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Vladimir de Pachmann was perhaps history’s most notorious pianist. In this book, the first biography ever of this remarkable figure, the authors explore the life of this master pianist, surveying his achievements within the context of contemporary critical opinion and preserving his legacy as one of the last great Romantic pianists of his time.
A Dictionary for the Modern Pianist combines nearly four hundred entries covering classical and popular pianists, noted teachers, terminology germane to the piano’s construction, and major manufacturers. Speaking to the needs of the modern performer, it also includes entries on jazz and pop artists, digital pianos, and period instruments. Transcending simple alphabetical definitions, Stephen Siek’s careful attention both to legacy and detail make the dictionary an invaluable addition to any pianist’s library.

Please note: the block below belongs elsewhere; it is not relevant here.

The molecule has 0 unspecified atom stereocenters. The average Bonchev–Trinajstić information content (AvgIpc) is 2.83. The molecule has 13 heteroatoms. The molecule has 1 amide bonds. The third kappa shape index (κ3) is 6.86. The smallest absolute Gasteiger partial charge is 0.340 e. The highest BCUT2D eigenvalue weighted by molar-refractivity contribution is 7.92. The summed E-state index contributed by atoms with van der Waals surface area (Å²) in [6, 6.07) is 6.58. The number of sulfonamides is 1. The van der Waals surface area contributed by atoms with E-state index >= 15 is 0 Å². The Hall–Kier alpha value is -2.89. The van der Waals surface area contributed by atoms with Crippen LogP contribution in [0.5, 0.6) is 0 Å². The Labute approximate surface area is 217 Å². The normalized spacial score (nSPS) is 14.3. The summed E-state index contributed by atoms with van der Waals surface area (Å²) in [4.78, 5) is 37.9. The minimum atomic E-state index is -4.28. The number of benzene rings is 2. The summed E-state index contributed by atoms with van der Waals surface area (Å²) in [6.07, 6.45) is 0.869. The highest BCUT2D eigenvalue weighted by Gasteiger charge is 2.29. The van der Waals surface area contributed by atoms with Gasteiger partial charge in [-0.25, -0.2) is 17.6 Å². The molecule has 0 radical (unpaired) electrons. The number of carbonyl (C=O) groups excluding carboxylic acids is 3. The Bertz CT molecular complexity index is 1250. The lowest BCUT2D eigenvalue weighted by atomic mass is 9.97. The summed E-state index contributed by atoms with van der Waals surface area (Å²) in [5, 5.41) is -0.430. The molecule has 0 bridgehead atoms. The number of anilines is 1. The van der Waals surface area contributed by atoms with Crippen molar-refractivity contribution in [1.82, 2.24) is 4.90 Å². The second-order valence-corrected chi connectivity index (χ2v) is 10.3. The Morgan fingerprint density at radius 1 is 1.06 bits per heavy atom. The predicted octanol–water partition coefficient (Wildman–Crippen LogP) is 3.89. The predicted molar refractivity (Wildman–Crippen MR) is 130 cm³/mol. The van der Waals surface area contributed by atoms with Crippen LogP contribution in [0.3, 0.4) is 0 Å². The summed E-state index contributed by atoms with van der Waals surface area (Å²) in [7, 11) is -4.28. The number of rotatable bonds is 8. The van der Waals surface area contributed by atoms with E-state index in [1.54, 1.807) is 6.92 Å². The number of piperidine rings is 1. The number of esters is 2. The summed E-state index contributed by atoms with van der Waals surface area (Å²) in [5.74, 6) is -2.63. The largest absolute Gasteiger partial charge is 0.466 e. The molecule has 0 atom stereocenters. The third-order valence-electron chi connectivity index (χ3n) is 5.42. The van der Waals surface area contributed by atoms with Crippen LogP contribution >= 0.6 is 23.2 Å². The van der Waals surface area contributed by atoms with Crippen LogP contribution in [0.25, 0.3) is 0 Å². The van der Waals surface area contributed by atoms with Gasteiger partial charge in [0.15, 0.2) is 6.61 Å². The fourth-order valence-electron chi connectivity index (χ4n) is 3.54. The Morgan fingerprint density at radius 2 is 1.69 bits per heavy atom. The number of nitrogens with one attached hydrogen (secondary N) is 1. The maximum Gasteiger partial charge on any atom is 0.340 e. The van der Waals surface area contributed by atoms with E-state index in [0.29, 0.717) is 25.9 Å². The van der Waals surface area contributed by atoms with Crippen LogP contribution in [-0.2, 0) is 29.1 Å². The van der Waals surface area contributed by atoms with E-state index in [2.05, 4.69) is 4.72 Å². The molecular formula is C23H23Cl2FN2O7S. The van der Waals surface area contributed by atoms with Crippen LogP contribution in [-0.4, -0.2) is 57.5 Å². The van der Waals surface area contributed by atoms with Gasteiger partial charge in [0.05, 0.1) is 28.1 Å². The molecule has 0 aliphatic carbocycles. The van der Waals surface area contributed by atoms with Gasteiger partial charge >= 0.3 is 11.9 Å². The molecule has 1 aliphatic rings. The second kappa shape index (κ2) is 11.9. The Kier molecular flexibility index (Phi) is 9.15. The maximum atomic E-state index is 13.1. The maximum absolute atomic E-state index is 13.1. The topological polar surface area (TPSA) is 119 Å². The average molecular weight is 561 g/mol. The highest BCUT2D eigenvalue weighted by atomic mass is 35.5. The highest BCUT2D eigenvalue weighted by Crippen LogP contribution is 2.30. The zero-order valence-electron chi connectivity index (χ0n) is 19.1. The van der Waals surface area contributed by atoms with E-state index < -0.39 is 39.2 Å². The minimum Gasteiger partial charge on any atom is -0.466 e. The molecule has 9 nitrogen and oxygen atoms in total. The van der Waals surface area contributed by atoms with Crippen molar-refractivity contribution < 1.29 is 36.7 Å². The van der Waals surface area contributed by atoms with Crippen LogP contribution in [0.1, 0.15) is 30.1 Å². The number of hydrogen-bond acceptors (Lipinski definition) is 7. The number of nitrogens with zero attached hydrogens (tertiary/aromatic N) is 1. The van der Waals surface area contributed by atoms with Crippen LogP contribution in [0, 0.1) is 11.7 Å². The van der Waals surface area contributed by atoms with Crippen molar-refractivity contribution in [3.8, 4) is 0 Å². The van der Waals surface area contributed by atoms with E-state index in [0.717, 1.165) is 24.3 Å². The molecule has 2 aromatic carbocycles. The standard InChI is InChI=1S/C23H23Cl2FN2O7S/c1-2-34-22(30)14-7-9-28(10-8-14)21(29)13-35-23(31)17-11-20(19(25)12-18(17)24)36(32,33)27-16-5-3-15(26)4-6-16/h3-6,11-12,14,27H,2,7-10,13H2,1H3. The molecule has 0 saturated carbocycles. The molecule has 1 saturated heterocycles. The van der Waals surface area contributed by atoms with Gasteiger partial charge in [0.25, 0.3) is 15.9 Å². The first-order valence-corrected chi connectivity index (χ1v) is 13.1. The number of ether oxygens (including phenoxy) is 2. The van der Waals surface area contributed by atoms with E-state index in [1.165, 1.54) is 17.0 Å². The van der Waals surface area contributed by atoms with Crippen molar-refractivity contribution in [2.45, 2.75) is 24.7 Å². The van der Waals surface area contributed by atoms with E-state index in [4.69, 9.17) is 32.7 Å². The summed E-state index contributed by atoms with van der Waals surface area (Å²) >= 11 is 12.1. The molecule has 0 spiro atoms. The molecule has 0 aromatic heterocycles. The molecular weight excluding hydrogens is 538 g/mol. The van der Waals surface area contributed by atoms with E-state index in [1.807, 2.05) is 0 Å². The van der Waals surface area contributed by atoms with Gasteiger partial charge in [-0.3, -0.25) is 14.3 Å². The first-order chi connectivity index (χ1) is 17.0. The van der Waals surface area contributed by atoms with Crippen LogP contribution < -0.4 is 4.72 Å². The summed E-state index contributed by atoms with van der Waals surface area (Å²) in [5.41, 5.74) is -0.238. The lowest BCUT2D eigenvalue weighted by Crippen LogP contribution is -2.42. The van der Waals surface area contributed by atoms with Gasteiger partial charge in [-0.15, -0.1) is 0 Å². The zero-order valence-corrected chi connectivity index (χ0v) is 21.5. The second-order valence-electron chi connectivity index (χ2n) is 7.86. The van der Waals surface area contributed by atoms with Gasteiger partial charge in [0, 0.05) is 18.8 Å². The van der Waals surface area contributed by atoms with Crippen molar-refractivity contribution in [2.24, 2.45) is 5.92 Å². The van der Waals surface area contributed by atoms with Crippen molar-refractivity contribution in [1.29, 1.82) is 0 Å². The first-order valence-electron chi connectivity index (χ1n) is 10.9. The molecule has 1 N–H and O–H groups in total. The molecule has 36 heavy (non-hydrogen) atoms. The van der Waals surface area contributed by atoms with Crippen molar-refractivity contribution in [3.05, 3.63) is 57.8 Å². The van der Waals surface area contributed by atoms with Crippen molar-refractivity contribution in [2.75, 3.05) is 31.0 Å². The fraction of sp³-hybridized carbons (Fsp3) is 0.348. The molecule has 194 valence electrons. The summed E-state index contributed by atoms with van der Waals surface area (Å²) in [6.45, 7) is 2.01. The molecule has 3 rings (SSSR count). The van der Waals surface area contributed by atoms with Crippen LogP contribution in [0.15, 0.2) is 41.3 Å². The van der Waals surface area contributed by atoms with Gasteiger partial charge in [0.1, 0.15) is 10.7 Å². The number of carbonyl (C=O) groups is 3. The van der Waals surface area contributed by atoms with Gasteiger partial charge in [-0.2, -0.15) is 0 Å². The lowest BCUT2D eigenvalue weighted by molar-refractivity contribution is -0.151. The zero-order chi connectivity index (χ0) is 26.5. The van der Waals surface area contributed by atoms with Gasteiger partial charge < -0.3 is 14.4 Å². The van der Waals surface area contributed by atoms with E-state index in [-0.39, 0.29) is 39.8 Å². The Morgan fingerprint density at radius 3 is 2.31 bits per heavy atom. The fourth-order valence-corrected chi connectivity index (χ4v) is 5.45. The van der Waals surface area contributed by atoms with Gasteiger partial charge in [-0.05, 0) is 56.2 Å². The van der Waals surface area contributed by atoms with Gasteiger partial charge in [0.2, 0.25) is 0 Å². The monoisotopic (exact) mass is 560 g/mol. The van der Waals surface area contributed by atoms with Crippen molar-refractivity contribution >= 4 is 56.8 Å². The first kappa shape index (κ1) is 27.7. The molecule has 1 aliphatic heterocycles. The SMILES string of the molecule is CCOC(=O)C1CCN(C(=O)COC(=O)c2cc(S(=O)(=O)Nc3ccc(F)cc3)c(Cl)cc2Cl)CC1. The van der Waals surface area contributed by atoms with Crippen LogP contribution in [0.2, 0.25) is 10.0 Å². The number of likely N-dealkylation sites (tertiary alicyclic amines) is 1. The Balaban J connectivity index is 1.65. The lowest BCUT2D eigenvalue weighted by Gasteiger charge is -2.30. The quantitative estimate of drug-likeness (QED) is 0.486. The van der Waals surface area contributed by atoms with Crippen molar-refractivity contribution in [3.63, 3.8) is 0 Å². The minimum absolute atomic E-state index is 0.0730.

Cynthia Verba's book explores the story of music's role in the French Enlightenment, focusing on dramatic expression in the musical tragedies of the composer-theorist Jean-Philippe Rameau. She reveals how his music achieves its highly moving effects through an interplay between rational design, especially tonal design, and the portrayal of feeling and how this results in a more nuanced portrayal of the heroine. Offering a new approach to understanding Rameau's role in the Enlightenment, Verba illuminates important aspects of the theory-practice relationship and shows how his music embraced Enlightenment values. At the heart of the study are three scene types that occur in all of Rameau's tragedies: confession of forbidden love, intense conflict and conflict resolution. In tracing changes in Rameau's treatment of these, Verba finds that while he maintained an allegiance to the traditional French operatic model, he constantly adapted it to accommodate his more enlightened views on musical expression.